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Computing Concepts Simplified
1 month ago

#132 What is Machine Learning?

The Field Within Artificial Intelligence Pushing Computing Forward

Transcript
David Kopec

When we think about the last couple decades of computing, the most exciting advances have all been related to a subsection of artificial intelligence known as machine learning. In this episode, we'll give you a general overview of the field of machine learning. Welcome to Copeck explains software, the podcast where we make computing intelligible. In this episode, we're going to be discussing machine learning, a big topic, and it's a subset, actually, of an even bigger topic, artificial intelligence. Now, we've done a prior episode on artificial intelligence, which I'm going to link to in the show notes. In that episode, we specifically explain how how machine learning is a subset of artificial intelligence and how it differs from other subfields of artificial intelligence. And we also go over the general term artificial intelligence. So if you don't have a lot of familiarity with that, I recommend you go and listen to that prior episode before listening to this one. And also, if you're curious about how machine learning itself kind of came to be and evolved from the discipline of artificial intelligence into its own exciting sub field, then listen to that episode first.

Rebecca Kopec

But today we're really talking about machine learning. So can you give us or start with a general overview?

David Kopec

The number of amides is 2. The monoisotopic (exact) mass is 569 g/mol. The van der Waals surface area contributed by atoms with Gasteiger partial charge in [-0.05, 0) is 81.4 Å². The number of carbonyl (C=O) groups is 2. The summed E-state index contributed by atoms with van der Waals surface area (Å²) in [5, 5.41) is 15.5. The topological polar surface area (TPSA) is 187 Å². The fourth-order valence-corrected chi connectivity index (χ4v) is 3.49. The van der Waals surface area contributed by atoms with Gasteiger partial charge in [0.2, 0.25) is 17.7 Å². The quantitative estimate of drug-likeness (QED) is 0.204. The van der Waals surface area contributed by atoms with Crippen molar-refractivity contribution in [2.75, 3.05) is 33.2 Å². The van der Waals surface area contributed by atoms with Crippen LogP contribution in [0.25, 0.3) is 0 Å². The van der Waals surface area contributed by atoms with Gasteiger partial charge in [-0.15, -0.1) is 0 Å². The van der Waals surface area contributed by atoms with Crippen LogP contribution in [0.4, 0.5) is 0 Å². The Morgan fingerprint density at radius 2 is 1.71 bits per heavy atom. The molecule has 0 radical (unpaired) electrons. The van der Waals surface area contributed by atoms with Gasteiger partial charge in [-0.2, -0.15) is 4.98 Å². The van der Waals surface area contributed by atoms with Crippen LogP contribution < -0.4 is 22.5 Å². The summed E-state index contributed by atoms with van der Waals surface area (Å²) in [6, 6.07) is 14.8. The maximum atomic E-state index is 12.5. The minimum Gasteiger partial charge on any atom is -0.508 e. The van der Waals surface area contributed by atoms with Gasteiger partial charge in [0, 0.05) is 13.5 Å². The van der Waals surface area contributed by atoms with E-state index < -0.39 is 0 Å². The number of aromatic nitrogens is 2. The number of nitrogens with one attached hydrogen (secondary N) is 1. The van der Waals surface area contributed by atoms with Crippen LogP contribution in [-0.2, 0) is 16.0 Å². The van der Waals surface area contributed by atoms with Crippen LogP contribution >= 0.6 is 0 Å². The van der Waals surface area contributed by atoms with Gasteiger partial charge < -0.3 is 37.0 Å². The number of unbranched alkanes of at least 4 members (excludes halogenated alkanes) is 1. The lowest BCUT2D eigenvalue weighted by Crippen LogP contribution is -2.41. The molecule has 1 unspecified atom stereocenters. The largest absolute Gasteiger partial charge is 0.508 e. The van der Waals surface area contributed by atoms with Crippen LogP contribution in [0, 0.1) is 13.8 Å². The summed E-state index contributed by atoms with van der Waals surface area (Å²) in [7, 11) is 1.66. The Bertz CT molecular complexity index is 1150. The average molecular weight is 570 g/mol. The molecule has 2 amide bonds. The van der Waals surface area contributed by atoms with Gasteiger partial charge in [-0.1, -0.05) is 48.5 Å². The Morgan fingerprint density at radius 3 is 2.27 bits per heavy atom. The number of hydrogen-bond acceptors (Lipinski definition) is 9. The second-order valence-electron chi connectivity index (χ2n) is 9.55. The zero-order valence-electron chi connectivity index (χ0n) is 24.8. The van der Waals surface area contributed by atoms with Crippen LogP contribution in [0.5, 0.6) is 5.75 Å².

I want to start with an example that we're going to refer back to several times in the episode, and that's about pricing a home. So suppose you know a little bit about homes in the area where you're thinking about buying one. Perhaps you know what the, what the sale price has been of many homes over the last year, and you also know what the size of those homes have been. And so you know, well, for a certain size home, on average, how much is it selling in that area, you could actually make a reasonable, rough prediction of the size of home that you want to buy and how much it might cost. It's not probably going to be super accurate with just that criteria, but it's going to give you a ballpark. That's reasonable. Now, a lot of people are familiar with the company Zillow. They have something called their zestimate. They tell you how much they predict that a certain home is worth that a real estate agent hasn't even gone to see yet, and their predictions are more accurate than using just the method we talked about before. They have a lot more information. They know how many bedrooms the home has. They might know what condition the home has been established for tax purposes to be in. They might know how many bathrooms it has. They might know how big the lot is. They might know how expensive the homes that are just around the block are how much they sold for just last year so they can get really hyper local. The more information we have, the more accurate a machine learning algorithm gets. And of course, that's what Zillow is using. Zillow is using, of course, machine learning to make those estimate predictions. They're not sending real estate agents out to go to every home and take a tour of it, and yet their predictions tend to be highly accurate. So that's kind of the power and excitement of machine learning. We can use machines and algorithms to automate processes that used to be highly human centric. We used to need to have a real estate appraiser go to every home to know how much it was worth. But now we can get a pretty good idea just using Zillow. Now, obviously there's both positive and negative societal implications for technology like that. We're not going to get into that in this episode. We're more talking about what is machine learning and what are the different aspects of it, and giving you a broad understanding. We're also not going to get into a lot of formal definitions today, but we'll come back to that zillow example as we progress.